"No names were mentioned by COO Jeff Harmening, but it looks like Danone's in there taking share and taking no prisoners. And it could get even worse now that the French powerhouse has acquired WhiteWave," Cramer said.
Cramer wondered when the supermarket pressure would trickle down to consumer packaged goods stocks. They have rallied so much in the past few years that their dividend yields now look unimpressive.
The decline of Campbell Soup following its last quarter startled Cramer. It was one of the best performers in the group, but has fallen nearly 16 percent in the past two months. That is a large decline for a food play.
Both Campbell Soup and General Mills moved aggressively into the natural and organic space in search of growth. However, private label companies like TreeHouse also entered the space with cheaper, store brand merchandise.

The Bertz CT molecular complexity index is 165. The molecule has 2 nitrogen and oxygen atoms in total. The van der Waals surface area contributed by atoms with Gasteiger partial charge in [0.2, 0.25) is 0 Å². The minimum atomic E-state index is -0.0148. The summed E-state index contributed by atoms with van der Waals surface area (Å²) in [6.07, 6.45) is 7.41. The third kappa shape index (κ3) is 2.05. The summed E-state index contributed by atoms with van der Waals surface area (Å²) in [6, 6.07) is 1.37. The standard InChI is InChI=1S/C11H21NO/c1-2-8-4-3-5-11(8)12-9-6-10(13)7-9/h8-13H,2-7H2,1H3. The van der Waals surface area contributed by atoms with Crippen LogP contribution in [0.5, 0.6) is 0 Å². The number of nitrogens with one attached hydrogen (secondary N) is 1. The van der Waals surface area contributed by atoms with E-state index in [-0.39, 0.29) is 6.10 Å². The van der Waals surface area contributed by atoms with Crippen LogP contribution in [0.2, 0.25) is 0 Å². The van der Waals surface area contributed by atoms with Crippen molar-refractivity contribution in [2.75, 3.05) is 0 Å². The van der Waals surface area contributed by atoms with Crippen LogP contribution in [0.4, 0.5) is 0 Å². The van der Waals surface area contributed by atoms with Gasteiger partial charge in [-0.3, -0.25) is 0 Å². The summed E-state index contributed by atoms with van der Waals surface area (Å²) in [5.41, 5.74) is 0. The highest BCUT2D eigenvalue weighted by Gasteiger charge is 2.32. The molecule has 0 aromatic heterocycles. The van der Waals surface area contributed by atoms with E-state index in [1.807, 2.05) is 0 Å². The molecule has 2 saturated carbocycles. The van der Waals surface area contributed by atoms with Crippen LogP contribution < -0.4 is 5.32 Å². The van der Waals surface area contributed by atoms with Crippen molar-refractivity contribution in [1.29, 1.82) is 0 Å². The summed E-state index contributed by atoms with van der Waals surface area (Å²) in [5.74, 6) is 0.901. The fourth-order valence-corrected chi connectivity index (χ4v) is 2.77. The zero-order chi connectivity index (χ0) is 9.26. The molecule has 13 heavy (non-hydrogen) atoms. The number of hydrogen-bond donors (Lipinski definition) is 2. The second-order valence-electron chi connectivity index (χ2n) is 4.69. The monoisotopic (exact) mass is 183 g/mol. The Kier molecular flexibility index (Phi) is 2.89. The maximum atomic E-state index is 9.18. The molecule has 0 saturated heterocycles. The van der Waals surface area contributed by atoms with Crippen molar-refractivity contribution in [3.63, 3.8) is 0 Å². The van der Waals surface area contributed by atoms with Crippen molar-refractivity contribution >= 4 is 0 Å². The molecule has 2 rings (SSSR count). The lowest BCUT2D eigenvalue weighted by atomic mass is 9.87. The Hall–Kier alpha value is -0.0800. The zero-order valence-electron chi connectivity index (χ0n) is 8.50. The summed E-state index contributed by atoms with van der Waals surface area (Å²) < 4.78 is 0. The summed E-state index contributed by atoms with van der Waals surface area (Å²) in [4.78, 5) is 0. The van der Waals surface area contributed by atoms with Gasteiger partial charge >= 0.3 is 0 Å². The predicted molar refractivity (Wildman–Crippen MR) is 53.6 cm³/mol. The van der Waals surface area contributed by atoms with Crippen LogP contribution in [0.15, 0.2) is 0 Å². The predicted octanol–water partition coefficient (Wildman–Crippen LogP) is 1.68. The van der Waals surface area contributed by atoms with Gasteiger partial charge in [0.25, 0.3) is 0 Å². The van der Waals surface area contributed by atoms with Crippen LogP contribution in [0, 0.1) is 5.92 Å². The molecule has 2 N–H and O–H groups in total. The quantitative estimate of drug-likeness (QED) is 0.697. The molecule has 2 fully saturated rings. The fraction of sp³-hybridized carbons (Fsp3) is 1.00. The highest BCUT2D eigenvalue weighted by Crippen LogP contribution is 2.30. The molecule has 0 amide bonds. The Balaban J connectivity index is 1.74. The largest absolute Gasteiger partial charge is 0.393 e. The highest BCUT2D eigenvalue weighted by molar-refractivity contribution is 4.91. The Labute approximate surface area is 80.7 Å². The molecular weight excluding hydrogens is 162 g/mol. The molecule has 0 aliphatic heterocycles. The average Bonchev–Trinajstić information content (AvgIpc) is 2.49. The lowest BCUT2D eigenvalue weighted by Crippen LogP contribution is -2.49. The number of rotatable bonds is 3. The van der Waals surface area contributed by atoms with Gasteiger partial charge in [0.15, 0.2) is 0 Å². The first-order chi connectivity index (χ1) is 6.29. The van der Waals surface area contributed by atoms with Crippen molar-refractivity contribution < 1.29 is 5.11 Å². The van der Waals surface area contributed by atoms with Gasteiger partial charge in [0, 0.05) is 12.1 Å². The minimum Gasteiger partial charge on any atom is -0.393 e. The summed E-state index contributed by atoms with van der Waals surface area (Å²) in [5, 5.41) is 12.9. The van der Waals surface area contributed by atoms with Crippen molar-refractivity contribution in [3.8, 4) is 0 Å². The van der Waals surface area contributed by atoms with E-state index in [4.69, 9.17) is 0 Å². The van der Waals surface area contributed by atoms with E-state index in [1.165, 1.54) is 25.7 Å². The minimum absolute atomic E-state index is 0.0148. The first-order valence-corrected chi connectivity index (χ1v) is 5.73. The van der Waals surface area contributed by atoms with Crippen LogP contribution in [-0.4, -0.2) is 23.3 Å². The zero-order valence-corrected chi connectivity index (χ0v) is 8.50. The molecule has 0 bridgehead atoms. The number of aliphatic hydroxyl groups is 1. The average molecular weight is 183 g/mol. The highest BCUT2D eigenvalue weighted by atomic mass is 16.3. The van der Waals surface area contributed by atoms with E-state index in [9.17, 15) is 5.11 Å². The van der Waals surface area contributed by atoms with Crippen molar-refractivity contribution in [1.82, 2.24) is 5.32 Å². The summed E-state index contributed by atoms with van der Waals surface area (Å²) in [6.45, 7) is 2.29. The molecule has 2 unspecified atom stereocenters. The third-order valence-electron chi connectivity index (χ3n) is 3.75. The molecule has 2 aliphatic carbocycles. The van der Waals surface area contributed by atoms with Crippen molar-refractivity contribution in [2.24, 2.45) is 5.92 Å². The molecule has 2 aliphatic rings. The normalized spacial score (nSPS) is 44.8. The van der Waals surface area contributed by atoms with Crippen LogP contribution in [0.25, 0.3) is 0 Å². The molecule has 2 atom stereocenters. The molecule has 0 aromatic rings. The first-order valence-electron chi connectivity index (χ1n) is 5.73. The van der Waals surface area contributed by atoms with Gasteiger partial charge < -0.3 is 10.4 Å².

"The consumer has gotten even more frugal, while the supermarkets are trying to make as much as they can by pitting their suppliers against each other, and there has been unprecedented food price deflation," Cramer said.
Meanwhile, Amazon is beating everyone in the non-produce category, and is desperately trying to move into the same-day produce delivery business.
"The deflation in food is the black hole that investors are just waking up to," Cramer said.
For those investors that own stocks like Kellogg, ConAgra, Church & Dwight, Kimberly-Clark or Clorox, Cramer says to keep one finger on the trigger.
Only when the stocks in this group fall enough to have more support from their yields will Cramer consider it safe to circle back to what he considers the most treacherous group in the stock market.